The Rockfax grade tables offer a flexible and accurate comparison from the main world grading systems to the unique British Trad Grade and UK Tech Grade.
Trad and Sport Grades
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Please download the hi-res PDF versions of these tables if you wish to get these printed into posters to use at your climbing wall.
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Download UK Trad Grade Conversion Table PDF – Compare UK trad grades with the main international grading systems.
Download Bouldering Grade PDF – Comparison between Font, V and UK tech grades.
We recommend Instantprint where an A1 poster costs around £16 (+VAT and delivery).
Other similarly priced services are available.
Rockfax Colour Codes
The grades in the tables are assigned a colour code that spans the various grading systems. The aim of the colour code is to equate to routes which a climber of a certain ability might like to consider. This means that sport routes and boulder problems of a certain colour tend to have harder moves than their equivalent-coloured trad routes since they are, on the whole, less serious undertakings.
For example, a route given the trad grade Hard Severe may only have moves equivalent to a grade 3 or 3+ sport route, but a climber capable of leading a route at HS would probably also be able to attempt a sport route of grade 5a or 5b. Conversely, someone happy leading a sport route of grade 5c should not assume that they can get up an E1 trad route despite the fact that the technical difficulty level is comparable, they should at least be happy on a red sport route of 6b before transferring their skills to E1 trad climbing.
British Trad Grade
‘Trad’ stands for ‘traditional’ and the grade is divided into two parts:
The adjectival grade (Diff, VDiff, … to E10). This gives an overall picture of the route including how well protected it is, how sustained and an indication of the level of difficulty of the whole route.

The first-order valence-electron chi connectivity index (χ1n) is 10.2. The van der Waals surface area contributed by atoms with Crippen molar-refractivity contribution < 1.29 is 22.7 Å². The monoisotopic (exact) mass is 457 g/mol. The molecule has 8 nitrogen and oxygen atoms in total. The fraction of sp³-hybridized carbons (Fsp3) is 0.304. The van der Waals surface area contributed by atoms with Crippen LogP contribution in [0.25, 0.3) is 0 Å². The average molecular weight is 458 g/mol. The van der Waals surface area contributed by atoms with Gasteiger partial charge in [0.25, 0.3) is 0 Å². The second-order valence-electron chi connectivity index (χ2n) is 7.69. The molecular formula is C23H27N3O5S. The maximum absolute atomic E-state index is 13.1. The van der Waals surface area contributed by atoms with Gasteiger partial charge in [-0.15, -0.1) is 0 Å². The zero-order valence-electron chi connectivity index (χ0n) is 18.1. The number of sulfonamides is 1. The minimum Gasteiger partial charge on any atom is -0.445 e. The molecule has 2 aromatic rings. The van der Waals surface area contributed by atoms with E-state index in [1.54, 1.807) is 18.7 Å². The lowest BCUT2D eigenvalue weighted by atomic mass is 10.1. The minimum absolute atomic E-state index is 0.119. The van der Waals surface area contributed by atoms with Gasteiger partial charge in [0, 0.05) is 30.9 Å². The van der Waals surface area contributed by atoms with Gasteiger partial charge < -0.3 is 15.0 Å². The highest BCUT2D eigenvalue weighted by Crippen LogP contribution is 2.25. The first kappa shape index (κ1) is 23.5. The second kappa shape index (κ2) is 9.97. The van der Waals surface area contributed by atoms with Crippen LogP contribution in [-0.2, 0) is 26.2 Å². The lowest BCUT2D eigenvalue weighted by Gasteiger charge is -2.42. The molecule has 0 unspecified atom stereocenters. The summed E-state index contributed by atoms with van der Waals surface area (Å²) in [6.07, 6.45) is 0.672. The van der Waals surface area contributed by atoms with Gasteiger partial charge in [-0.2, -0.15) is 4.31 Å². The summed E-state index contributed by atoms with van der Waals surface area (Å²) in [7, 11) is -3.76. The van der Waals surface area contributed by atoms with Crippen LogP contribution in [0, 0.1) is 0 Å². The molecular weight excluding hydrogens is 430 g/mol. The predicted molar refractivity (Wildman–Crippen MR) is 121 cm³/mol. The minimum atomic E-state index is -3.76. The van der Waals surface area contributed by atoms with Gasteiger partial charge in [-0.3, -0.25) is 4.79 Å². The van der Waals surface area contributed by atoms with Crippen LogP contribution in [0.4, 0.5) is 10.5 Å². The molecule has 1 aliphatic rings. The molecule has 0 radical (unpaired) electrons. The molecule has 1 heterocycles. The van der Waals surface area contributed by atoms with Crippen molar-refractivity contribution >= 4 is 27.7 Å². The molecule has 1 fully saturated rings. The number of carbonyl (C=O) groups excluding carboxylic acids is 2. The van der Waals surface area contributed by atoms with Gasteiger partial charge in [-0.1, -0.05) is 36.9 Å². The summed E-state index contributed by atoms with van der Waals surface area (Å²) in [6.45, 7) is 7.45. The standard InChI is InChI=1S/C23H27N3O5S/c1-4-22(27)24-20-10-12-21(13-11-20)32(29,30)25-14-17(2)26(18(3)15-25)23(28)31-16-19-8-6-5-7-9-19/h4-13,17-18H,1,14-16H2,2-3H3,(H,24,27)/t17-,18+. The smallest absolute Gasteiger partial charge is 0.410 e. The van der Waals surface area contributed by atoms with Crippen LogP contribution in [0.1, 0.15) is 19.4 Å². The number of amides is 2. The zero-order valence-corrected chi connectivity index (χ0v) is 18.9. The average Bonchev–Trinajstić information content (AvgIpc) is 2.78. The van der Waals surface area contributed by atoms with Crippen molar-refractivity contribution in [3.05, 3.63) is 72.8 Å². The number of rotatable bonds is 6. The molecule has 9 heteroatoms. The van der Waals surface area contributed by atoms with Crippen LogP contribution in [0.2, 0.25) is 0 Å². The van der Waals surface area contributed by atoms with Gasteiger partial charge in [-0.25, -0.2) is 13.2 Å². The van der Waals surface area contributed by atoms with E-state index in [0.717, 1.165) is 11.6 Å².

The technical grade – (4a, 4b, 4c,….to 7b). This refers to the difficulty of the hardest single move, or short section, on a route.
The British Trad Grade appears to be a mystery to those used to other systems and is thought to be the most versatile system by those who use it regularly. In practice, it is now only used for traditionally protected routes (routes where you hand-place your own gear or where there is only very limited fixed protection – bolts, pegs, threads).
How to recognise a dangerous route from the British Trad Grade
Any route with a high E grade and a comparatively low technical grade is likely to be badly protected and could have run-out sections, committing moves or high first gear. In the table above, the technical grade at the top of the coloured range block is a good indication – for example, routes graded HVS 4c, E1 5a, E2 5b. A route with a technical grade easier than that indicated at the top of the coloured range block may well be fully unprotected or have very run-out sections with possible ground falls.
This is only a general indication though since routes can also be very serious within the parameters indicated in the table. For example, a route may have a very hard technical move that is well protected, and a very dangerous run out section that has no protection. In this case the route will get a high adjectival grade and a high technical grade yet it will still be dangerous. With trad climbing, it is always safest to be familiar with the route by checking a guidebook or asking other climbers.
This system, which began in France, is the internationally recognised system for grading sport climbs (climbs that have fixed protection at regular intervals). The grade is an overall measure of how hard the route is. This can throw up anomalies since routes with short hard sections can get the same grade as routes that are longer and more sustained but with much easier moves. However since the ‘safety aspect’ of the route is irrelevant, the system doesn’t suffer from all the wider variations of the British Trad grade which have to cater for the safety level of the route.
Onsight or Redpoint?
An onsight grade assumes that you turn up at the base of the route and climb it with no prior knowledge; a redpoint grade assumes that you have practiced every move on the route until you know it intimately before your ascent and the redpoint grade is the grade of the route on the final clean ascent. Some sport routes can become significantly easier once you know a trick or a sequence, and others barely change in grade at all no matter how familiar they are. For example, two routes could both be given 6c+ for the onsight ascent, yet one of them becomes dead easy once you figure out the sequence. This presents a grading problem since, in reality, one of the routes is a lot easier than the other and it is conceivable that someone could hit the correct sequence on their onsight.